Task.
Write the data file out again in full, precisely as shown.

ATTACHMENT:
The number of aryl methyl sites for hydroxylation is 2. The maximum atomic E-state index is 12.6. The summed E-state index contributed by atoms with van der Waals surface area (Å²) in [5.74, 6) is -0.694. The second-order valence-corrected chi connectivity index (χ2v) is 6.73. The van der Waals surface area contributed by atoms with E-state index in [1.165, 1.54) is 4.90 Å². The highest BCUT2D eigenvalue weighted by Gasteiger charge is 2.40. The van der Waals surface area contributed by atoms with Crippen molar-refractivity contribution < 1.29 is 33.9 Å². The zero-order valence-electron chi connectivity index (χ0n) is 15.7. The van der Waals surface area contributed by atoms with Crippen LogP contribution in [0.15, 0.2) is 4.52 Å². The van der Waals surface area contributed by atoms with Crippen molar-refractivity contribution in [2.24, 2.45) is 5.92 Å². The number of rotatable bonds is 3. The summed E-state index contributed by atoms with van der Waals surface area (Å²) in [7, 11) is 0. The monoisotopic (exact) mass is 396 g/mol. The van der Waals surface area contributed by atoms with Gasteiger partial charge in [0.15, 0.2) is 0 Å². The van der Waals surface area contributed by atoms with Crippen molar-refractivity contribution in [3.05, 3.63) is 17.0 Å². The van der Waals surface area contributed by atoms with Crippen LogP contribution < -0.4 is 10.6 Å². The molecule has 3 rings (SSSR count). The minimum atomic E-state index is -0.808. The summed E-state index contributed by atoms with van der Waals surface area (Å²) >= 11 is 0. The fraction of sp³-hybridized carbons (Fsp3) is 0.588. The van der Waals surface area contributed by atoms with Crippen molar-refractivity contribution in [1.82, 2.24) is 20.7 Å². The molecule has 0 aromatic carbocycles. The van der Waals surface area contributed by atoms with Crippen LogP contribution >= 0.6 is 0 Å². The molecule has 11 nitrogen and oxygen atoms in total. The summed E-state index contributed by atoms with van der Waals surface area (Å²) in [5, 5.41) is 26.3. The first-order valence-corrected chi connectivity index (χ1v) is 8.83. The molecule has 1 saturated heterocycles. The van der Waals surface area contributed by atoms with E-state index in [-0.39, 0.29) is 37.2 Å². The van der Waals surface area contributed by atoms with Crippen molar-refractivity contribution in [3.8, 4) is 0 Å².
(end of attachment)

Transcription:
The number of aryl methyl sites for hydroxylation is 2. The maximum atomic E-state index is 12.6. The summed E-state index contributed by atoms with van der Waals surface area (Å²) in [5.74, 6) is -0.694. The second-order valence-corrected chi connectivity index (χ2v) is 6.73. The van der Waals surface area contributed by atoms with E-state index in [1.165, 1.54) is 4.90 Å². The highest BCUT2D eigenvalue weighted by Gasteiger charge is 2.40. The van der Waals surface area contributed by atoms with Crippen molar-refractivity contribution < 1.29 is 33.9 Å². The zero-order valence-electron chi connectivity index (χ0n) is 15.7. The van der Waals surface area contributed by atoms with Crippen LogP contribution in [0.15, 0.2) is 4.52 Å². The van der Waals surface area contributed by atoms with Crippen molar-refractivity contribution in [2.24, 2.45) is 5.92 Å². The number of rotatable bonds is 3. The summed E-state index contributed by atoms with van der Waals surface area (Å²) in [7, 11) is 0. The monoisotopic (exact) mass is 396 g/mol. The van der Waals surface area contributed by atoms with Gasteiger partial charge in [0.15, 0.2) is 0 Å². The van der Waals surface area contributed by atoms with Crippen molar-refractivity contribution in [3.05, 3.63) is 17.0 Å². The van der Waals surface area contributed by atoms with Crippen LogP contribution < -0.4 is 10.6 Å². The molecule has 3 rings (SSSR count). The minimum atomic E-state index is -0.808. The summed E-state index contributed by atoms with van der Waals surface area (Å²) >= 11 is 0. The fraction of sp³-hybridized carbons (Fsp3) is 0.588. The van der Waals surface area contributed by atoms with Crippen molar-refractivity contribution in [1.82, 2.24) is 20.7 Å². The molecule has 0 aromatic carbocycles. The van der Waals surface area contributed by atoms with Crippen LogP contribution >= 0.6 is 0 Å². The molecule has 11 nitrogen and oxygen atoms in total. The summed E-state index contributed by atoms with van der Waals surface area (Å²) in [5, 5.41) is 26.3. The first-order valence-corrected chi connectivity index (χ1v) is 8.83. The molecule has 1 saturated heterocycles. The van der Waals surface area contributed by atoms with E-state index in [-0.39, 0.29) is 37.2 Å². The van der Waals surface area contributed by atoms with Crippen molar-refractivity contribution in [3.8, 4) is 0 Å².